FACTOID # 21: 15% of Army recruits from South Dakota are Native American, which is roughly the same percentage for female Army recruits in the state.
 
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Encyclopedia > Larkin Goldsmith Mead
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Larkin Goldsmith Mead (January 3, 1835 - 1910) was an American sculptor. Jump to: navigation, search January 3 is the 3rd day of the year in the Gregorian Calendar. ... 1835 was a common year starting on Thursday (see link for calendar). ... Jump to: navigation, search 1910 was a common year starting on Saturday (see link for calendar). ... Sculptor redirects here. ...


He was born at Chesterfield, New Hampshire, and was a pupil (1853-1855) of Henry Kirk Brown. During the early part of the American Civil War he was at the front for six months, with the army of the Potomac, as an artist for Harper's Weekly; and in 1862-1865 he was in Italy, being for part of the time attached to the United States consulate at Venice, while William D. Howells, his brother-in-law, was consul. He returned to America in 1865, but subsequently went back to Italy and lived at Florence. Chesterfield is a town located in Cheshire County, New Hampshire. ... Jump to: navigation, search The American Civil War (1861–1865) was fought in North America within the United States of America, between twenty-three mostly northern states of the Union and the Confederate States of America, a coalition of eleven southern states that declared their independence and claimed the right... Generals Burnside, Hancock, Couch, Ferro, Patrick, Wilcox, Cochrane, Buford and others. ... Harpers Weekly Inauguration Number 1897 Harpers Weekly (A Journal of Civilization) was an American political magazine published by Harper & Brothers from 1857 until 1916. ... Jump to: navigation, search Location within Italy Venice (Italian: Venezia), the city of canals, is the capital of the region of Veneto and of the province of Venice, 45°26′ N 12°19′ E, population 271,663 (census estimate 2004-01-01). ... Jump to: navigation, search Founded 59 BC as Florentia Region Tuscany Mayor Leonardo Domenici (Democratici di Sinistra) Area  - City Proper  102 km² Population  - City (2004)  - Metropolitan  - Density (city proper) 356,000 almost 500,000 3,453/km² Time zone CET, UTC+1 Latitude Longitude 43°47 N 11°15 E...


His first important work was a statue of Ethan Allen, now at the State House, Montpelier, Vermont. His principal works are: the monument to President Lincoln, Springfield, Illinois; Ethan Allen (1876), National Hall of Statuary, Capitol, Washington; an heroic marble statue, The Father of Waters, New Orleans; and Triumph of Ceres, made for the Columbian Exposition, Chicago. Ethan Allen (January 10, 1738 – February 12, 1789) was an early American revolutionary and guerrilla leader during the era of the Vermont Republic and the New Hampshire Grants. ... Montpelier, Vermont Montpelier is the capital of Vermont, a state of the United States of America. ... Abraham Lincoln (February 12, 1809–April 15, 1865), sometimes called Abe Lincoln and nicknamed Honest Abe, the Rail Splitter, and the Great Emancipator, was the 16th (1861–1865) President of the United States, and the first president from the Republican Party. ... Location in Illinois Founded  -Incorporated 1819 {{{incorporated}}}  County Sangamon County Mayor Timothy Davlin Area  - Total  - Water 156. ... New Orleans is the largest city in the state of Louisiana, United States of America. ... Chicago (officially named the City of Chicago) is the third largest city in the United States (after New York City and Los Angeles), with an official population of 2,896,016, as of the 2000 census. ...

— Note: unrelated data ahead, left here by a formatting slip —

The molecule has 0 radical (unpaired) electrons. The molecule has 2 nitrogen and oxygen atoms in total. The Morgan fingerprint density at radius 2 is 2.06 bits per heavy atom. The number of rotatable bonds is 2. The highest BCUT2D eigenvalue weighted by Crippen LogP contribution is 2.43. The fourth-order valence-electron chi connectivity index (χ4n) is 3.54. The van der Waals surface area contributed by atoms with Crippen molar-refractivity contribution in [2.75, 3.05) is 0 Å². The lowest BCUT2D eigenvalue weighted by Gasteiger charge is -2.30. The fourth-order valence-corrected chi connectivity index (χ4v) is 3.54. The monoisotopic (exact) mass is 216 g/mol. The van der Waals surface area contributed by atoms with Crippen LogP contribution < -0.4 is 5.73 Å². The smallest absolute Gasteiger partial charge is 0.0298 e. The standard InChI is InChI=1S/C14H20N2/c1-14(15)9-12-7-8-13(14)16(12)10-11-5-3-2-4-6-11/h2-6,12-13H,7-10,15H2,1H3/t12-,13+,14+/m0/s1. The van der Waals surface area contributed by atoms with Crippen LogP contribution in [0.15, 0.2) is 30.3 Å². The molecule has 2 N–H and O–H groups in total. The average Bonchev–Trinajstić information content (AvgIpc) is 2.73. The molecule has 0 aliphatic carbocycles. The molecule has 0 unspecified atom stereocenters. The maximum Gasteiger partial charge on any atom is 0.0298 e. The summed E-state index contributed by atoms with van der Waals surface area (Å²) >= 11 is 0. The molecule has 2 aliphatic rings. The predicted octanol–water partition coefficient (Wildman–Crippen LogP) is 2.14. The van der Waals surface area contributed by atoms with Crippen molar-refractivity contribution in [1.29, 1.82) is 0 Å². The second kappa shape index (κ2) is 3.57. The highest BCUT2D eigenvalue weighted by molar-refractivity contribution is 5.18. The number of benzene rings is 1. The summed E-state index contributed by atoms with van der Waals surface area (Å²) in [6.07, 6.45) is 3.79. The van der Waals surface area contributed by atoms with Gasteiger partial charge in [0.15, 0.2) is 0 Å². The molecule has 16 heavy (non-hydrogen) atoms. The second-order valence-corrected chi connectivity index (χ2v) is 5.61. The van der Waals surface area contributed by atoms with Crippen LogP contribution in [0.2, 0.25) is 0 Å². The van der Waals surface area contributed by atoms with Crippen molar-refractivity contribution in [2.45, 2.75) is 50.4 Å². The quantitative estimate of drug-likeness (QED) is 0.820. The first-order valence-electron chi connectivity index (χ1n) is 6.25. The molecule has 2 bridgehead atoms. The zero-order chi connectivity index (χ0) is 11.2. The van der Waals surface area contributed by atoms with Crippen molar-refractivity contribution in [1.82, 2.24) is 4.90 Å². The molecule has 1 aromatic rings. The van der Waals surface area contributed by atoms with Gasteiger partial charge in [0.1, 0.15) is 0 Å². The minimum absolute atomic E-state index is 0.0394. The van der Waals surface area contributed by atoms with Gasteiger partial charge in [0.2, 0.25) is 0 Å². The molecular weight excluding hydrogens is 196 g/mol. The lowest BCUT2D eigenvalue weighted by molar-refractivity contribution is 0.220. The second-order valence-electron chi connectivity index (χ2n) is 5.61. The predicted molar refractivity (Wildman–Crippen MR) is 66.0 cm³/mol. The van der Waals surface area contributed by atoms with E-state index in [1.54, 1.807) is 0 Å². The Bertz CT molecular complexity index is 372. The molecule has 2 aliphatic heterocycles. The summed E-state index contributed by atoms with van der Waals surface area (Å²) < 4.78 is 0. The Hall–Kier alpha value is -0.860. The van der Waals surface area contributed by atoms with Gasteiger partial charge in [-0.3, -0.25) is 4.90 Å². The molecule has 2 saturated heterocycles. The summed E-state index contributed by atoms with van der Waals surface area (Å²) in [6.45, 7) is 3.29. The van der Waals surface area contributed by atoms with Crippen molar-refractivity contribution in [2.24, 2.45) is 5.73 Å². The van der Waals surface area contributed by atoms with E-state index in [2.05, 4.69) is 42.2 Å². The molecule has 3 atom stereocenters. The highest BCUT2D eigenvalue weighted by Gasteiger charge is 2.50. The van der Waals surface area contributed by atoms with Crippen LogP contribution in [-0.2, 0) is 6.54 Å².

His brother William Rutherford Mead (1846-1928) was a well-known architect. William Rutherford Mead (1846-1928) was an American architect, a part of the famed McKim, Mead, and White firm. ...


This article incorporates text from the 1911 Encyclop√¶dia Britannica, which is in the public domain. Jump to: navigation, search Supporters contend that the Eleventh Edition of the Encyclopædia Britannica (1910-1911) represents the sum of human knowledge at the beginning of the 20th century; indeed, it was advertised as such. ... The public domain comprises the body of all creative works and other knowledge—writing, artwork, music, science, inventions, and others—in which no person or organization has any proprietary interest. ...


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Larkin Goldsmith Mead - Wikipedia, the free encyclopedia (265 words)
Larkin Goldsmith Mead (January 3, 1835 - 1910) was an American sculptor.
His principal works are: the monument to President Lincoln, Springfield, Illinois; Ethan Allen (1876), Statuary Hall, Capitol, Washington; an heroic marble statue, The Father of Waters, New Orleans; and Triumph of Ceres, made for the World's Columbian Exposition, Chicago, and a large bust of Lincoln in the Hall of Inscriptions at the Vermont State House.
His brother William Rutherford Mead (1846-1928) was a well-known architect.
  More results at FactBites »

 
 

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